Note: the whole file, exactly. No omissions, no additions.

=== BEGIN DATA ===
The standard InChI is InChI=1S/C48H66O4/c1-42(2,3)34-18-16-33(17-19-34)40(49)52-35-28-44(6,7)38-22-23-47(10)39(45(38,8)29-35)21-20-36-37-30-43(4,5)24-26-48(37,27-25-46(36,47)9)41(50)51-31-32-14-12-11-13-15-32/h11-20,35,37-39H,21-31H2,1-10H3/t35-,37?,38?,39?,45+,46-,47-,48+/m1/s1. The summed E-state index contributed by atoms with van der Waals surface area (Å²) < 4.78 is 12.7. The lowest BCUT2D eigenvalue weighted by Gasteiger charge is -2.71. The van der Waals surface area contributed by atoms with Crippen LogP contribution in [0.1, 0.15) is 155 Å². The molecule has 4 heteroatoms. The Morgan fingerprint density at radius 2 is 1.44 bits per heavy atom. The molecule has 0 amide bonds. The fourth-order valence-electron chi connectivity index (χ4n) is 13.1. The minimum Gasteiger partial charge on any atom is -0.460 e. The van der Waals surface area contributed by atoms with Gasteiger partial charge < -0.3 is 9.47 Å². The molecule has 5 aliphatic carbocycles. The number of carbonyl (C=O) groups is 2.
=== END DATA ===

The standard InChI is InChI=1S/C48H66O4/c1-42(2,3)34-18-16-33(17-19-34)40(49)52-35-28-44(6,7)38-22-23-47(10)39(45(38,8)29-35)21-20-36-37-30-43(4,5)24-26-48(37,27-25-46(36,47)9)41(50)51-31-32-14-12-11-13-15-32/h11-20,35,37-39H,21-31H2,1-10H3/t35-,37?,38?,39?,45+,46-,47-,48+/m1/s1. The summed E-state index contributed by atoms with van der Waals surface area (Å²) < 4.78 is 12.7. The lowest BCUT2D eigenvalue weighted by Gasteiger charge is -2.71. The van der Waals surface area contributed by atoms with Crippen LogP contribution in [0.1, 0.15) is 155 Å². The molecule has 4 heteroatoms. The Morgan fingerprint density at radius 2 is 1.44 bits per heavy atom. The molecule has 0 amide bonds. The fourth-order valence-electron chi connectivity index (χ4n) is 13.1. The minimum Gasteiger partial charge on any atom is -0.460 e. The van der Waals surface area contributed by atoms with Gasteiger partial charge < -0.3 is 9.47 Å². The molecule has 5 aliphatic carbocycles. The number of carbonyl (C=O) groups is 2.